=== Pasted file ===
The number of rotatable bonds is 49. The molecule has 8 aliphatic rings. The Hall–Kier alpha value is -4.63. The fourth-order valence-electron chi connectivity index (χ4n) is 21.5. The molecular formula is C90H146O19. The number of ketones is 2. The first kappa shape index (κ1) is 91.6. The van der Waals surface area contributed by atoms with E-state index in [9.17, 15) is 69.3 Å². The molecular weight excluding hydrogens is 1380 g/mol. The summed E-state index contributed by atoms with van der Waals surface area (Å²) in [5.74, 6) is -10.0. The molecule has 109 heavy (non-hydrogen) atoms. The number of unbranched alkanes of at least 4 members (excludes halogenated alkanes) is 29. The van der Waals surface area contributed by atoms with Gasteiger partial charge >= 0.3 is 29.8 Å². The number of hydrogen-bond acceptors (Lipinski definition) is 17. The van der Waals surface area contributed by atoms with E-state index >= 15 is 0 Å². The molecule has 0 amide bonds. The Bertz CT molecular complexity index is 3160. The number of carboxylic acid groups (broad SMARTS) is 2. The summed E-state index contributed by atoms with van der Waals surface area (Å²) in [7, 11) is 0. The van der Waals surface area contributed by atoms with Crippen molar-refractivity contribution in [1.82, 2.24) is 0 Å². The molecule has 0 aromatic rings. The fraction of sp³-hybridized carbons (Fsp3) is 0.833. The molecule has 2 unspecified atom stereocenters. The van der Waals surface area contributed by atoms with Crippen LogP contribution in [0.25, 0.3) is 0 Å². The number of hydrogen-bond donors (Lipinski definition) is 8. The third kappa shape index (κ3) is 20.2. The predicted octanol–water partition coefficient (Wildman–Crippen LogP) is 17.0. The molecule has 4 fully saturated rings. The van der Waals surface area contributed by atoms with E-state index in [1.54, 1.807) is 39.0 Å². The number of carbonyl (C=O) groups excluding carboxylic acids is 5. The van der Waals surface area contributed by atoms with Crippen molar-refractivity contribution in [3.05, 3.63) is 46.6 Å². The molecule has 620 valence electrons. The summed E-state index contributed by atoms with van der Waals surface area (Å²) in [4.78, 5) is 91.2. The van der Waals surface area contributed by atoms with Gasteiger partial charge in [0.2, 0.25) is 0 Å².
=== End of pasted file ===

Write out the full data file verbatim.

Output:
The number of rotatable bonds is 49. The molecule has 8 aliphatic rings. The Hall–Kier alpha value is -4.63. The fourth-order valence-electron chi connectivity index (χ4n) is 21.5. The molecular formula is C90H146O19. The number of ketones is 2. The first kappa shape index (κ1) is 91.6. The van der Waals surface area contributed by atoms with E-state index in [9.17, 15) is 69.3 Å². The molecular weight excluding hydrogens is 1380 g/mol. The summed E-state index contributed by atoms with van der Waals surface area (Å²) in [5.74, 6) is -10.0. The molecule has 109 heavy (non-hydrogen) atoms. The number of unbranched alkanes of at least 4 members (excludes halogenated alkanes) is 29. The van der Waals surface area contributed by atoms with Gasteiger partial charge >= 0.3 is 29.8 Å². The number of hydrogen-bond acceptors (Lipinski definition) is 17. The van der Waals surface area contributed by atoms with E-state index >= 15 is 0 Å². The molecule has 0 amide bonds. The Bertz CT molecular complexity index is 3160. The number of carboxylic acid groups (broad SMARTS) is 2. The summed E-state index contributed by atoms with van der Waals surface area (Å²) in [7, 11) is 0. The van der Waals surface area contributed by atoms with Crippen molar-refractivity contribution in [1.82, 2.24) is 0 Å². The molecule has 0 aromatic rings. The fraction of sp³-hybridized carbons (Fsp3) is 0.833. The molecule has 2 unspecified atom stereocenters. The van der Waals surface area contributed by atoms with Crippen LogP contribution in [0.25, 0.3) is 0 Å². The number of hydrogen-bond donors (Lipinski definition) is 8. The third kappa shape index (κ3) is 20.2. The predicted octanol–water partition coefficient (Wildman–Crippen LogP) is 17.0. The molecule has 4 fully saturated rings. The van der Waals surface area contributed by atoms with E-state index in [1.54, 1.807) is 39.0 Å². The number of carbonyl (C=O) groups excluding carboxylic acids is 5. The van der Waals surface area contributed by atoms with Crippen molar-refractivity contribution in [3.05, 3.63) is 46.6 Å². The molecule has 620 valence electrons. The summed E-state index contributed by atoms with van der Waals surface area (Å²) in [4.78, 5) is 91.2. The van der Waals surface area contributed by atoms with Gasteiger partial charge in [0.2, 0.25) is 0 Å².